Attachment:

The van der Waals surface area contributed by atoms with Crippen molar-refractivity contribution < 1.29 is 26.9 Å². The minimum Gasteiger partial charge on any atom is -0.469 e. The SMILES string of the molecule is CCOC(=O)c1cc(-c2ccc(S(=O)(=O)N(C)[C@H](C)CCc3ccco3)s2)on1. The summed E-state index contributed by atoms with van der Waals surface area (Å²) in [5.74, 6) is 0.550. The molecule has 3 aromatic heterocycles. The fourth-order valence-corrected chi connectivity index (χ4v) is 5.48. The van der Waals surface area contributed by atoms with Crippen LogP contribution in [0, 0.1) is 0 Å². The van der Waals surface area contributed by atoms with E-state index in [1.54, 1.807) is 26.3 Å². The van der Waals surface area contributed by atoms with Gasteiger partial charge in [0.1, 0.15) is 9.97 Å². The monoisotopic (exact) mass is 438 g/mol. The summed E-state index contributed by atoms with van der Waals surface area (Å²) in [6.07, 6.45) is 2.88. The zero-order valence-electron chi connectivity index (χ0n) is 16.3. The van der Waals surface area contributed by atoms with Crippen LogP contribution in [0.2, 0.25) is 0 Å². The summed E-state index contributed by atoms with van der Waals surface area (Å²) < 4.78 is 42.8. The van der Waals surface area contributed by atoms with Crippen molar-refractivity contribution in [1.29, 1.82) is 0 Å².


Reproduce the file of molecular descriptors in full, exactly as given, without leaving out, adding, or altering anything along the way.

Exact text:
The van der Waals surface area contributed by atoms with Crippen molar-refractivity contribution < 1.29 is 26.9 Å². The minimum Gasteiger partial charge on any atom is -0.469 e. The SMILES string of the molecule is CCOC(=O)c1cc(-c2ccc(S(=O)(=O)N(C)[C@H](C)CCc3ccco3)s2)on1. The summed E-state index contributed by atoms with van der Waals surface area (Å²) in [5.74, 6) is 0.550. The molecule has 3 aromatic heterocycles. The fourth-order valence-corrected chi connectivity index (χ4v) is 5.48. The van der Waals surface area contributed by atoms with Crippen LogP contribution in [0, 0.1) is 0 Å². The van der Waals surface area contributed by atoms with E-state index in [1.54, 1.807) is 26.3 Å². The van der Waals surface area contributed by atoms with Gasteiger partial charge in [0.1, 0.15) is 9.97 Å². The monoisotopic (exact) mass is 438 g/mol. The summed E-state index contributed by atoms with van der Waals surface area (Å²) in [6.07, 6.45) is 2.88. The zero-order valence-electron chi connectivity index (χ0n) is 16.3. The van der Waals surface area contributed by atoms with Crippen LogP contribution in [0.2, 0.25) is 0 Å². The summed E-state index contributed by atoms with van der Waals surface area (Å²) < 4.78 is 42.8. The van der Waals surface area contributed by atoms with Crippen molar-refractivity contribution in [1.29, 1.82) is 0 Å².